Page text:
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Iraqi women queue for food in Debaga refugee camp where people displaced by fighting in and around Mosul have sought shelter, on October 22, 2016. (Carl Court/Getty Images)

Liberation of Mosul

The legacy of trauma in Iraq: ‘ISIS wanted to buy me for seven palm dates as my dowry’

By Zainab Salbi on October 25, 2016

The liberation of Mosul is being politicized and debated in the United States and abroad — from the Trump camp’s accusation that the operation was timed to support Hillary Clinton’s electoral bid, to Turkey’s insistence that it be part of the operation, despite the Iraqi government’s rejection of that idea.

It seems everyone is looking at this effort as a power play.  What the world may want to pay attention to, instead, is the plan for the aftermath of Mosul’s liberation. There will be not only political ramifications, but also a profound humanitarian and societal impact that no one is discussing.

I recently had the chance to visit the front lines of the fight against ISIS and what I encountered was merely the beginning of a new wave of consequences to be unleashed in Iraq. The road from Baghdad to Sharqat is about three hours’ drive.  Every single town, village, and small city is utterly destroyed — miles and miles of devastated landscape from Saddam’s former palaces to liberated towns and villages still covered with landmines. The scenes are horrifying.

Iraqi families who fled the town of Hawija take refuge in the nearby town of Sharqat, around 50 miles south of the city of Mosul, on September 23, 2016. (AHMAD AL-RUBAYE/AFP/Getty Images)
Iraqi families who fled the town of Hawija take refuge in the nearby town of Sharqat, around 50 miles south of the city of Mosul, on September 23, 2016. (AHMAD AL-RUBAYE/AFP/Getty Images)

The stories shared by civilians in newly liberated areas are slowly starting to emerge, including whispers of women interrogated by the Iraqi government for being the wives of ISIS. The women, who are mostly pregnant or accompanied by children fathered by ISIS members, are cooperating with the Iraqi government and reporting that they were forced into marriages. Their cases are leaving the government in a quandary: Should some of these women be treated as potential enemies who know ISIS members’ whereabouts, or as enslaved victims? Complicating matters, no one knows what to do with their children. Their births are not legally registered and their fathers are terrorists. Thus far, the Iraqi government is keeping the issue quiet, but many suspect it is only a matter of time before the volume of the post-ISIS crisis becomes undeniable.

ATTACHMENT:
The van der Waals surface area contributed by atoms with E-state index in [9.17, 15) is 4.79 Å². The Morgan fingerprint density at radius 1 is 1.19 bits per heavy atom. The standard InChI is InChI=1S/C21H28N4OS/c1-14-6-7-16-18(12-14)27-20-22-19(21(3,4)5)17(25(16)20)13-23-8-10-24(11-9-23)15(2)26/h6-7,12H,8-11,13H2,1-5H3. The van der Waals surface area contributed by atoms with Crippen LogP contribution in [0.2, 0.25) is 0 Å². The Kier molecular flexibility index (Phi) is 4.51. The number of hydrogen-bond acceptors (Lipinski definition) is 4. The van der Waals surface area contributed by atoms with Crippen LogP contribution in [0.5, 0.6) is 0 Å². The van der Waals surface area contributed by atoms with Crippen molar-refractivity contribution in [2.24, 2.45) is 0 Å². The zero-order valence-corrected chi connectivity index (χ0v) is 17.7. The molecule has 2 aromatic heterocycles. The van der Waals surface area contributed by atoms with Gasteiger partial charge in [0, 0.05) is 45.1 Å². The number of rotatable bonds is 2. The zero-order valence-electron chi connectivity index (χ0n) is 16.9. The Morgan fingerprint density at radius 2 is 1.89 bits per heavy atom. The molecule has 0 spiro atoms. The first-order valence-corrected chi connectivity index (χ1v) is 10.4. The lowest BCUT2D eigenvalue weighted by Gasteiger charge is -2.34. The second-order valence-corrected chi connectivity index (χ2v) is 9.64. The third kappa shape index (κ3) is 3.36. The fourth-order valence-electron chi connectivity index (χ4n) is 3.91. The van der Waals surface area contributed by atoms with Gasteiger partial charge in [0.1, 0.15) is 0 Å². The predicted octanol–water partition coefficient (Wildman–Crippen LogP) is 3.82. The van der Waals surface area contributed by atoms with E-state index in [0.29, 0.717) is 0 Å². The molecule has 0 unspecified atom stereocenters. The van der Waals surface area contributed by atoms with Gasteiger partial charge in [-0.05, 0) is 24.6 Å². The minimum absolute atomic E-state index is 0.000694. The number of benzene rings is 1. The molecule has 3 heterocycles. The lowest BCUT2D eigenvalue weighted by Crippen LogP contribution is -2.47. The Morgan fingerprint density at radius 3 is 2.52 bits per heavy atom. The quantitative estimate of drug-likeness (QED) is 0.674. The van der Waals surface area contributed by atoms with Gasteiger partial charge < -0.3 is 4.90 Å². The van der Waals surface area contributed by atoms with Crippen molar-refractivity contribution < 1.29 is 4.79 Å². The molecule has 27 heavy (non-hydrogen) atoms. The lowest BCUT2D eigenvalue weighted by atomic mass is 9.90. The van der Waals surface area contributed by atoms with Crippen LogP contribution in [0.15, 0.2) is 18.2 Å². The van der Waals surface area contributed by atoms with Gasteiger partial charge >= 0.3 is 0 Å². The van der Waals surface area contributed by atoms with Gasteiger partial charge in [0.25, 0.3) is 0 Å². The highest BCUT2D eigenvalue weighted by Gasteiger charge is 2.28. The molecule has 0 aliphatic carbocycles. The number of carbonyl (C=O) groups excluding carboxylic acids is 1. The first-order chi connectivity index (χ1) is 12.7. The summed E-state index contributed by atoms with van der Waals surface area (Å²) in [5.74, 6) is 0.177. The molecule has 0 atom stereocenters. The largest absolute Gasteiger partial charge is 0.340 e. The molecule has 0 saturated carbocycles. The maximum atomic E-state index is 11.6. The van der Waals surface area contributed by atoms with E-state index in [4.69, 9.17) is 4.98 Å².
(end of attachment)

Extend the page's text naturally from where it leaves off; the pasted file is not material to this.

There are also stories of captured ISIS fighters’ children. Government members who were part of the investigation but asked not to be identified talked about the kids’ descriptions of the killing they had done, how ISIS gave them leadership positions and authorized them to use guns to kill those who disobeyed the law, including their own relatives.  Some children as young as 11 years old described these actions without remorse. Teenage children who committed such acts have reportedly displayed more awareness of right and wrong in their interrogations.

As I arrived in Sharqat, white flags flew from the tops of houses. The town had been liberated from ISIS control two days earlier, but that did not mean that it was entirely cleared of ISIS members. Militia and army members that were part of the liberation suspect that some of the extremists have simply shaved their beards and are now pretending that they never supported ISIS.  The militias escorted me into town where small gatherings of men and boys in front of their homes had been permitted. I saw a group of teenage boys and asked them how life was for them under ISIS control. They quickly told me how they were flogged for their hairstyles. I passed by a group of men sitting in a circle on the ground and asked them the same question. One man answered: “They flogged us for everything.  If our wives were not dressed properly, it was the husbands who got flogged.  If we didn’t implement their rules to the word, we got flogged for everything.” Mostly, though, they complained of the lack of food, jobs, and unpaid salaries.